I’ve recently stumbled upon a very interesting rendering pattern in React that I don’t see very often in the wild. I believe it’s known as render callback pattern and it’s a useful pattern when you don’t want to overcomplicate children receiving properties using
React.cloneElement or any of that fancy (though useful) magic.
Here’s how we would like to use it:
FieldItem will render either the
Loading or the
Profile component, depending on the existence of a
user property. It also passes down a prop of its own,
username, that one of these components can consume to make a call, for example.
What is interesting here is that
<FieldItem/> uses a function as a child. Any child component inside it is now free to consume this
prop however it needs to, totally decoupled from the parent. How cool is that?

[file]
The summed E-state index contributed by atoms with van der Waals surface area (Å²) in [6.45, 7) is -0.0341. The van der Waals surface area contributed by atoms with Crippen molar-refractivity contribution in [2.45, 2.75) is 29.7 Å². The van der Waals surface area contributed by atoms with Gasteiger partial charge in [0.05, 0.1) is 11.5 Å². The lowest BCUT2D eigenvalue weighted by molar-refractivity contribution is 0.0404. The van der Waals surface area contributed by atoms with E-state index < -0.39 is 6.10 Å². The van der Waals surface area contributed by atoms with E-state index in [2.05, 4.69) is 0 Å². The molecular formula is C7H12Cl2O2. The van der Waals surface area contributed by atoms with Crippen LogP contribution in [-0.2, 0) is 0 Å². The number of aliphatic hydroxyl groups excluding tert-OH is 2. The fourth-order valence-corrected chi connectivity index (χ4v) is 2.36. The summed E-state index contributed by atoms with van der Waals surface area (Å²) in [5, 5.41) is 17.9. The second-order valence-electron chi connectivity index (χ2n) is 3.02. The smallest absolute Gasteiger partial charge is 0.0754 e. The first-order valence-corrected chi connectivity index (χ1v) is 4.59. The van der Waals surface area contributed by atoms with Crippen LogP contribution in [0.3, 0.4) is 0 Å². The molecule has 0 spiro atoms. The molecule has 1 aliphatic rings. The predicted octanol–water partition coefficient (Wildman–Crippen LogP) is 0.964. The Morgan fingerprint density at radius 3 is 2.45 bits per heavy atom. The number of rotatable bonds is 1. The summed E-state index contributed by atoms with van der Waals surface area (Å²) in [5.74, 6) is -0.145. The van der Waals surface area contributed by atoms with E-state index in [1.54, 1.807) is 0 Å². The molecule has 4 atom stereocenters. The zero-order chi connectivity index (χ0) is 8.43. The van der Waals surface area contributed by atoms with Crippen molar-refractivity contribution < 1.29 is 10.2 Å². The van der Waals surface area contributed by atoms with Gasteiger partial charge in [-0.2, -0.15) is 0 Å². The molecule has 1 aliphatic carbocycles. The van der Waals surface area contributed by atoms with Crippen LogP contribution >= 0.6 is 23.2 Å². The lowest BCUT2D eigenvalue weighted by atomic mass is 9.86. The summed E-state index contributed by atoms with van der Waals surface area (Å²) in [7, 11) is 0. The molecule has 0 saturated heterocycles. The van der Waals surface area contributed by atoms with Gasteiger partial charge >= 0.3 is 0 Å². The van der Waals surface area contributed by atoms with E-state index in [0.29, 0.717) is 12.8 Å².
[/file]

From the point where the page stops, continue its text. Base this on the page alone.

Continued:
How to make this work
To make the above work, the key is to treat
this.props.children as a function. So in order for the
Profile component to render whatever it needs to render, it needs to run the callback on the
children function, passing it the
user argument it expects. Here’s an example implementation of
Breaking this down
The key there is the child component rendering
return this.props.children(this.state.user) with its own state. This means its up to the component to decide how to use the arguments it receives, and the parent component
FieldItem doesn’t care: it only manages which component to render, in this case.
null for 1500ms, the callback receives
null as a value for
user, thus rendering
<Loading /> first. Once we have a
user, the Profile component will then render. I really enjoy the simplicity and the cleanliness of this approach managing components.
A working example:
Anything I might have overlooked or gotten wrong? Don’t be afraid to ping me on Twitter.